WATERVILLE — City Councilor John O’Donnell, D-Ward 5, will likely be elected Tuesday as the new council chairman, replacing Fred Stubbert, D-Ward 1, who was defeated in the November election by newcomer Stephen Soule.

Councilors are scheduled to elect a chairman at 7 p.m. Tuesday in the council chambers at The Center in what promises to be a new era for the board.

Soule and Jackie Dupont, who defeated Karen Rancourt-Thomas, D-Ward 7, will be sworn into office, replacing councilors with strong voices on the board.

Councilors cite O’Donnell’s experience, level-headedness and history of asking hard questions as some reasons they believe he is the best candidate to be council chairman. A Waterville lawyer, O’Donnell has been a city councilor for 10 years.

Councilor Nathaniel White, D-Ward 2, said he plans to nominate O’Donnell for the position. O’Donnell said if he is elected, he will be happy to serve.

“I wasn’t actively politicking. I was approached by Nate about taking over because obviously Fred’s gone,” O’Donnell said Tuesday. “I said, yes, I wouldn’t mind stepping in.”

White and councilors Rosemary Winslow, D-Ward 3, Sydney Mayhew, R-Ward 4, and Dana Bushee, D-Ward 6, all said they will support O’Donnell for the chairmanship. Winslow said the key is having a chairman who communicates with other councilors through phone calls and emails, and O’Donnell is a communicator.

“I think he’d be good,” she said.

White said he spoke with Winslow before approaching O’Donnell to ask if he would like to be chairman.

“She felt that with his knowledge and education he would be a strong chairman,” White said. “Just looking at his experience on the council, I think hands-down he’s a good choice for the job. I think he’s looking out for the best interests of the people of Waterville.”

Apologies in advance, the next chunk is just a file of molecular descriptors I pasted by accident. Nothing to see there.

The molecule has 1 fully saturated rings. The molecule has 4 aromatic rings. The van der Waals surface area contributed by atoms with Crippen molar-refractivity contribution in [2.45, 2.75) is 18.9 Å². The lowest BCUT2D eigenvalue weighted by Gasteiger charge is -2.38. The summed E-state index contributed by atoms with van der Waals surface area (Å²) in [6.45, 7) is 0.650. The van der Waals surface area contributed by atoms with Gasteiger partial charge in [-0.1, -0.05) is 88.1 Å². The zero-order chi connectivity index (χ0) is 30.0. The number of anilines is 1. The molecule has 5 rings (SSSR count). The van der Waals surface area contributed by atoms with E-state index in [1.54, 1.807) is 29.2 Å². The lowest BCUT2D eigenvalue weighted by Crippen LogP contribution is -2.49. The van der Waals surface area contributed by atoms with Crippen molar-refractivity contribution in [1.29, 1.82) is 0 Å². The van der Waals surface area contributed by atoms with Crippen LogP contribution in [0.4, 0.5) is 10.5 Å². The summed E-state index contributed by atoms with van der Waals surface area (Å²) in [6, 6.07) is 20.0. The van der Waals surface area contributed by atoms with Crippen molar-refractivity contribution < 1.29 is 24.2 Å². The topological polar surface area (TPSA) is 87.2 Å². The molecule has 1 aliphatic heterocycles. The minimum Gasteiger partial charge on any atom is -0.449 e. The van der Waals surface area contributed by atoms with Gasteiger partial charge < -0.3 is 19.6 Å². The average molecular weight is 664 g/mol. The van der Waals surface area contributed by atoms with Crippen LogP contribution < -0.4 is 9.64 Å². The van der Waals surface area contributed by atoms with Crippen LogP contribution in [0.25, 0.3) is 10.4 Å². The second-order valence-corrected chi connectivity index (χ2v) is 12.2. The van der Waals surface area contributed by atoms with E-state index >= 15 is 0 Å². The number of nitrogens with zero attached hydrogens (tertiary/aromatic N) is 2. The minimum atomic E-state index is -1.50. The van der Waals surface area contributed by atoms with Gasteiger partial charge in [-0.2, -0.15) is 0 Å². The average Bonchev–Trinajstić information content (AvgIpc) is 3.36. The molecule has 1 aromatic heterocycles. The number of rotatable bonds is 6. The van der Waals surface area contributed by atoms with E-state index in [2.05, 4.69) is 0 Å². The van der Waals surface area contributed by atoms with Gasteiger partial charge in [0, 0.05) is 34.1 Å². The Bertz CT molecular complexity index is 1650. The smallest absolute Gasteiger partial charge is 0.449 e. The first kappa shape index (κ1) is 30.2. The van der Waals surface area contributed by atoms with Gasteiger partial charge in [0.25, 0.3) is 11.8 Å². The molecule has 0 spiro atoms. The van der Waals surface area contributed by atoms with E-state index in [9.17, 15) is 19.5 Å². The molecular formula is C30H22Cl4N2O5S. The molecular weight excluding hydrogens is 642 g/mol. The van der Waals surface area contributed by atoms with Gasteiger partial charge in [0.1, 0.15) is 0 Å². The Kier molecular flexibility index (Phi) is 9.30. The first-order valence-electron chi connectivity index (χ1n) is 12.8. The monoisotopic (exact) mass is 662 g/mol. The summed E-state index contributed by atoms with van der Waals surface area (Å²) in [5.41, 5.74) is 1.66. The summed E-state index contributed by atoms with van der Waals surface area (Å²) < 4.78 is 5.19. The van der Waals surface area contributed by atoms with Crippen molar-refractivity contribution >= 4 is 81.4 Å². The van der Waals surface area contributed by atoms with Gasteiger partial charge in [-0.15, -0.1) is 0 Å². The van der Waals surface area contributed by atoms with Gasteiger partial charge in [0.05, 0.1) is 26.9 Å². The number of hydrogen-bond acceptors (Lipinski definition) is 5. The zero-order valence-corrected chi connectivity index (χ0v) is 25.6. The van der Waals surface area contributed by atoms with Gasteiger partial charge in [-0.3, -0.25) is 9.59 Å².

Bushee said she supported O’Donnell for the chairmanship when both he and Stubbert were nominated for chairman previously.

“I thought he was a good choice then, and I think he’s a good choice now,” Bushee said. “He’s level-headed and he looks at all the issues really well. He asks good questions. He brings things to light that I think should be brought to light. He asks the hard questions. I think he’s a good choice for council chairman.”

Mayhew said some day he will be interested in being chairman, but plans to support O’Donnell Tuesday for the seat.

Reflecting on upcoming issues in the city, O’Donnell said he and others are excited about Colby College’s initiative to help revitalize downtown. Colby has bought four buildings downtown and plans to renovate them and develop student and college staff housing, a boutique hotel and retail businesses.

“That’s probably one of the biggest things to hit Waterville in years,” O’Donnell said.

O’Donnell said he is concerned about Gov. Paul LePage’s efforts to eliminate revenue sharing and the income tax.

“Obviously, revenue sharing is being chopped more than half, taking its toll on property owners, and if we eliminate income tax, that’s just a complete burden on property owners,” he said. “The Waterville population is not going to be interested in cutting services.”

O’Donnell said he is optimistic about changes to occur in Waterville, but concerned about LePage’s proposals.

“Despite the good news, there’s still a need for caution,” he said.


Councilors said they look forward to working with Soule and Dupont, whose presence will create a new dynamic on the board.

Soule and Dupont, both of whom are Democrats, said last week they are anxious to get to work.

“I hope that we continue in the positive direction we’re going in because we certainly seem to be going down the right road now,” Soule said, referring to the Colby plan and other initiatives. “We have a great school system, public works, parks and recreation.”